Elon Musk the social media platform’s new owner was order to remove the suicide prevention hotlines and other safety resources to users looking up certain content.

After publication of the story, Twitter head of trust and safety Ella Irwin confirmed the removal and called it temporary.



Twitter was “fixing relevance, optimizing the size of the message prompts and correcting outdated prompts,” ­Irwin said in an email. “We know they are useful and our intent was not to have them down permanently.”

In response by Twitter users, the billionaire also tweeted “Twitter doesn’t prevent sucide”.

The initial removal had led some consumer safety groups and Twitter’s users to express concerns about the wellbeing of vulnerable users on the platform.

Eirliani Abdul Rahman, who had been on a recently dissolved Twitter content advisory group, said the disappearance of #ThereIsHelp was “extremely disconcerting and profoundly disturbing”. She added even if it was only temporarily removed to make way for improvements, “normally you would be working on it in parallel, not removing it”.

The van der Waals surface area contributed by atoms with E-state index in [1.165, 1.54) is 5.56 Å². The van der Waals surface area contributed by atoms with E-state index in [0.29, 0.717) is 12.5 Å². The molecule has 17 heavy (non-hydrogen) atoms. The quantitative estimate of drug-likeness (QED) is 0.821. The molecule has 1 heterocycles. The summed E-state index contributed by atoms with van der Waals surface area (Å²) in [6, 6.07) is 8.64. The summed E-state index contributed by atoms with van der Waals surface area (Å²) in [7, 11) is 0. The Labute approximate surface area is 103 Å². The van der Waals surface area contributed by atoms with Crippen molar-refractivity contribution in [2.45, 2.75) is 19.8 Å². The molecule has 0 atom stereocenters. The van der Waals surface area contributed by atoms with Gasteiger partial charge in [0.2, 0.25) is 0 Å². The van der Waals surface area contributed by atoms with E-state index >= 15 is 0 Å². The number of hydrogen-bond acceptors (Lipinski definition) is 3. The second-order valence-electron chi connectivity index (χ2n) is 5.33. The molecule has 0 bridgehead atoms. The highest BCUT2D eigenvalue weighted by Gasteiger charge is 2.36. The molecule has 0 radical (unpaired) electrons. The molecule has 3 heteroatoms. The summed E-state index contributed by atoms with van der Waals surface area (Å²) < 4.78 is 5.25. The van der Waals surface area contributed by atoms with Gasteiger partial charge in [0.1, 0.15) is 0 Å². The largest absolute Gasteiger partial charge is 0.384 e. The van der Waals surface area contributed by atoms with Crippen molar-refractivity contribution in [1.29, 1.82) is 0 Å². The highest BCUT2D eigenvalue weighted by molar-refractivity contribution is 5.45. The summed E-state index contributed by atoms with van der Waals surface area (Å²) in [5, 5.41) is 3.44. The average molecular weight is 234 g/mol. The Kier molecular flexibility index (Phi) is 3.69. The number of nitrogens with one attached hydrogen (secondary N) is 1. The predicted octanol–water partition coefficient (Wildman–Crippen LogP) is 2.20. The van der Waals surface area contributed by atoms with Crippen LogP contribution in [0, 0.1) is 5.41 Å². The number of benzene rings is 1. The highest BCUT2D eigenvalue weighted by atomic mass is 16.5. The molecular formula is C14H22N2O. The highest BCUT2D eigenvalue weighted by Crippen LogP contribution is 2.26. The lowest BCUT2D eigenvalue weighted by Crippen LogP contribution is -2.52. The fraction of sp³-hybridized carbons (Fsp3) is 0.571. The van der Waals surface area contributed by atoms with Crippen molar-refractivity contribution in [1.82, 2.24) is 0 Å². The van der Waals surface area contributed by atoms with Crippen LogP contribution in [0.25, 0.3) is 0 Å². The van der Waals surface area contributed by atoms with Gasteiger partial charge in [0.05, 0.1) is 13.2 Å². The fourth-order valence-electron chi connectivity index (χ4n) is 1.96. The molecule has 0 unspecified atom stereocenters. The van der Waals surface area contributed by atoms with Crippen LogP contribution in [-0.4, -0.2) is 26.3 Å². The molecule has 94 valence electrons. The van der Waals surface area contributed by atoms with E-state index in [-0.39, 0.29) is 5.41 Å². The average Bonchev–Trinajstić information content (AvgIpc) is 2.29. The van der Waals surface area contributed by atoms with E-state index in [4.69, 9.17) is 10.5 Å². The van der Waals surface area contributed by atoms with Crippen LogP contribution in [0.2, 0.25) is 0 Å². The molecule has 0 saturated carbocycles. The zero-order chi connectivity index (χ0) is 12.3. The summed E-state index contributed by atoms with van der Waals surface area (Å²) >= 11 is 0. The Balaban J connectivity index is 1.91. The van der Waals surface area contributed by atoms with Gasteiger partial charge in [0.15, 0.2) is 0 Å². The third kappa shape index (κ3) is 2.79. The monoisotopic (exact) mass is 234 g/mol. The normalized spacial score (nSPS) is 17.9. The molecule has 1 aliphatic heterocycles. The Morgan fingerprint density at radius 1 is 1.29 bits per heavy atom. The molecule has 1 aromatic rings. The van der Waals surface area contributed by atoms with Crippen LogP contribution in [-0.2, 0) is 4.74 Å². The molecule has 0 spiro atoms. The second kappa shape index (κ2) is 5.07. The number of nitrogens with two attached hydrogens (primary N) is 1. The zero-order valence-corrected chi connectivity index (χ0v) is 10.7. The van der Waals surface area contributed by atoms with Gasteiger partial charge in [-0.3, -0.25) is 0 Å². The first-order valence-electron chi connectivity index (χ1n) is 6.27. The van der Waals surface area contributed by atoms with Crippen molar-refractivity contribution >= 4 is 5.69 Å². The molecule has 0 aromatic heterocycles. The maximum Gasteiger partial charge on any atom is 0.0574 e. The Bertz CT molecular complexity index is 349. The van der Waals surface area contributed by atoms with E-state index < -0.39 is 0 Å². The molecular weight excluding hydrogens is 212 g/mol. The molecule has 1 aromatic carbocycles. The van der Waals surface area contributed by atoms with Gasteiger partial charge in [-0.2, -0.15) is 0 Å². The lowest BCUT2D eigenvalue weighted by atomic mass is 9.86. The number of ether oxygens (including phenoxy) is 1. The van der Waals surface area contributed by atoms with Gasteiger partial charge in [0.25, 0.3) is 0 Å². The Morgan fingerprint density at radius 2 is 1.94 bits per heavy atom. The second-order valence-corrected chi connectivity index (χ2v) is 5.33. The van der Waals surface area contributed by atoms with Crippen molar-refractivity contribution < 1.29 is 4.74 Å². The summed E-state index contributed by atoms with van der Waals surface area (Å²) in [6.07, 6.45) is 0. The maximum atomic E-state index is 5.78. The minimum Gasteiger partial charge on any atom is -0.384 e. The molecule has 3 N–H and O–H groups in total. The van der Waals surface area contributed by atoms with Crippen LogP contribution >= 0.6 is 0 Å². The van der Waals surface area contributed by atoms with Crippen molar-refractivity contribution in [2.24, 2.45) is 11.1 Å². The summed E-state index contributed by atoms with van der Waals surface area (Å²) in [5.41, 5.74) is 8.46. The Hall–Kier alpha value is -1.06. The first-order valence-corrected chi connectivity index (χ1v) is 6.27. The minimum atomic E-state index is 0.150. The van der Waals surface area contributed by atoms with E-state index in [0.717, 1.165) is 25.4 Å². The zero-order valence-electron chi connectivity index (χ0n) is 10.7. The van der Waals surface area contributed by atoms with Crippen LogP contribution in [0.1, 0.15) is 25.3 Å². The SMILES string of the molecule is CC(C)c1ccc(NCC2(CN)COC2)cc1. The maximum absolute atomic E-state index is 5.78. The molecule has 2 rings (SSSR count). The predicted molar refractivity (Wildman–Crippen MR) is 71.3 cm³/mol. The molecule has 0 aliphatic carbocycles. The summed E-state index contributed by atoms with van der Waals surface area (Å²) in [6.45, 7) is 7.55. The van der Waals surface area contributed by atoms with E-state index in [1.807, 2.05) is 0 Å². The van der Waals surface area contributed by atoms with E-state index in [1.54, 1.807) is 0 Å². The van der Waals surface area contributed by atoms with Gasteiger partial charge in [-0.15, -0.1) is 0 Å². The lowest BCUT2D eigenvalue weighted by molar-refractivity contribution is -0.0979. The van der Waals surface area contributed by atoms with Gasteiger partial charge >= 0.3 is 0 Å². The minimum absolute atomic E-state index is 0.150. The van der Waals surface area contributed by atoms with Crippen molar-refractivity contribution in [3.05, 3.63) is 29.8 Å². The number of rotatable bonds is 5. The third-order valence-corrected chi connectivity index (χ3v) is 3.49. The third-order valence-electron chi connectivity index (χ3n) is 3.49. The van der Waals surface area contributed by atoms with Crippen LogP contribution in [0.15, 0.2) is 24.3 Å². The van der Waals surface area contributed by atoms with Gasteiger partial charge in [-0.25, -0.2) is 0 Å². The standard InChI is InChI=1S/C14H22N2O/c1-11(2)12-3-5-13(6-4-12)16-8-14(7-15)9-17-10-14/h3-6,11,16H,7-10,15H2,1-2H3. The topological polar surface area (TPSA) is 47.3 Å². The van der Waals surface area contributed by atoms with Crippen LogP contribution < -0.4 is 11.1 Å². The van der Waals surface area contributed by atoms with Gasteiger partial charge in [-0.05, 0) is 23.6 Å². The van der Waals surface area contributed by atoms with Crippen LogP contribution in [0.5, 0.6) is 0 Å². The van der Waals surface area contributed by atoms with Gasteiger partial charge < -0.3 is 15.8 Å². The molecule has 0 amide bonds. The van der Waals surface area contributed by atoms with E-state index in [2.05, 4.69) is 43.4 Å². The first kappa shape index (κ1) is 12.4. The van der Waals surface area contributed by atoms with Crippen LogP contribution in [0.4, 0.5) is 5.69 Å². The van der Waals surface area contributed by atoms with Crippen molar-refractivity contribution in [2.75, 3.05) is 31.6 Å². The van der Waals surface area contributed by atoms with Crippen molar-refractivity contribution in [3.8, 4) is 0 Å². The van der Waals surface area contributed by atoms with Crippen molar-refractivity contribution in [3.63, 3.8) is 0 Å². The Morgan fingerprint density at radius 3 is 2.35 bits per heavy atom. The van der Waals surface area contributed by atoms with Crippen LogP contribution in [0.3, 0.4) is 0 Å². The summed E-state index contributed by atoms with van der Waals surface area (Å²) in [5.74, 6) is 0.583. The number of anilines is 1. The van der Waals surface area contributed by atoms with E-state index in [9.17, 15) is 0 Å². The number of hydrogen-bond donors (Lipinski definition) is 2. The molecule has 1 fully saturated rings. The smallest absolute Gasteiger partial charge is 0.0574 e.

This disappearance of #ThereIsHelp had led some Twitter users to express their concerns

Twitter suicide

By Saturday, the banner returned to searches about suicide and domestic violence in multiple countries under terms like “shtwt,” shorthand for “self-harm Twitter”. Tweets showing graphic imagery of people cutting their arms appeared beneath banners on searches for self-harm. This disappearance of #ThereIsHelp had led some Twitter users to express their concerns about the vulnerability of the platform itself. 

Irwin did not immediately respond to a request for comment on Saturday.

In response Twitter bans users from encouraging self-harm, though consumer safety groups have criticized the company for allowing posts that they say violate the policy.

For the past few months, Internet services like Google have tried to direct their users to well-known resource providers for the safety issue. In her email Twitter’s Irwin said, “Google does really well with these in their search results and (we) are actually mirroring some of their approach with the changes we are making.”

While it’s good to see that the feature is back on the platform after only being gone for a day, some are concerned as to why it was removed at all. Eirliani Abdul Rahman, who was up until recently part of an advisory group for Twitter, said that a feature being removed before it was revamped was unusual.


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